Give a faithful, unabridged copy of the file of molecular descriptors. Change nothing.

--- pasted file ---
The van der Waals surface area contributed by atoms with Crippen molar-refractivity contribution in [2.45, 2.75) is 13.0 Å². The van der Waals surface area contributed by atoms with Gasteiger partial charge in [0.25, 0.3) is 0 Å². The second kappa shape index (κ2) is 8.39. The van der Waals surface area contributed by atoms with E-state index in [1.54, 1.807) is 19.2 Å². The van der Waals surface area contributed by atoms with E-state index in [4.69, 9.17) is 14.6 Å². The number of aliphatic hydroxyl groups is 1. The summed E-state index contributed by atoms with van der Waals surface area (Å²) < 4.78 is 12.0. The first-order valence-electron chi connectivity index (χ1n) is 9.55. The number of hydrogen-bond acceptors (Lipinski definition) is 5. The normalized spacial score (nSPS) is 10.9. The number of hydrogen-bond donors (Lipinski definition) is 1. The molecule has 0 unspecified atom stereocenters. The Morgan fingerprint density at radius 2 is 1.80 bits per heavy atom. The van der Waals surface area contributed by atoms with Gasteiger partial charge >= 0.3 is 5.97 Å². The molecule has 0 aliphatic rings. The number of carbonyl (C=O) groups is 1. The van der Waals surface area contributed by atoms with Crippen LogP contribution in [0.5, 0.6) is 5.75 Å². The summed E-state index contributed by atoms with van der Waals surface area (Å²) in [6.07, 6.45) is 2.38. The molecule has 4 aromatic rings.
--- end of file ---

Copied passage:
The van der Waals surface area contributed by atoms with Crippen molar-refractivity contribution in [2.45, 2.75) is 13.0 Å². The van der Waals surface area contributed by atoms with Gasteiger partial charge in [0.25, 0.3) is 0 Å². The second kappa shape index (κ2) is 8.39. The van der Waals surface area contributed by atoms with E-state index in [1.54, 1.807) is 19.2 Å². The van der Waals surface area contributed by atoms with E-state index in [4.69, 9.17) is 14.6 Å². The number of aliphatic hydroxyl groups is 1. The summed E-state index contributed by atoms with van der Waals surface area (Å²) < 4.78 is 12.0. The first-order valence-electron chi connectivity index (χ1n) is 9.55. The number of hydrogen-bond acceptors (Lipinski definition) is 5. The normalized spacial score (nSPS) is 10.9. The number of hydrogen-bond donors (Lipinski definition) is 1. The molecule has 0 unspecified atom stereocenters. The Morgan fingerprint density at radius 2 is 1.80 bits per heavy atom. The van der Waals surface area contributed by atoms with Gasteiger partial charge >= 0.3 is 5.97 Å². The molecule has 0 aliphatic rings. The number of carbonyl (C=O) groups is 1. The van der Waals surface area contributed by atoms with Crippen LogP contribution in [0.5, 0.6) is 5.75 Å². The summed E-state index contributed by atoms with van der Waals surface area (Å²) in [6.07, 6.45) is 2.38. The molecule has 4 aromatic rings.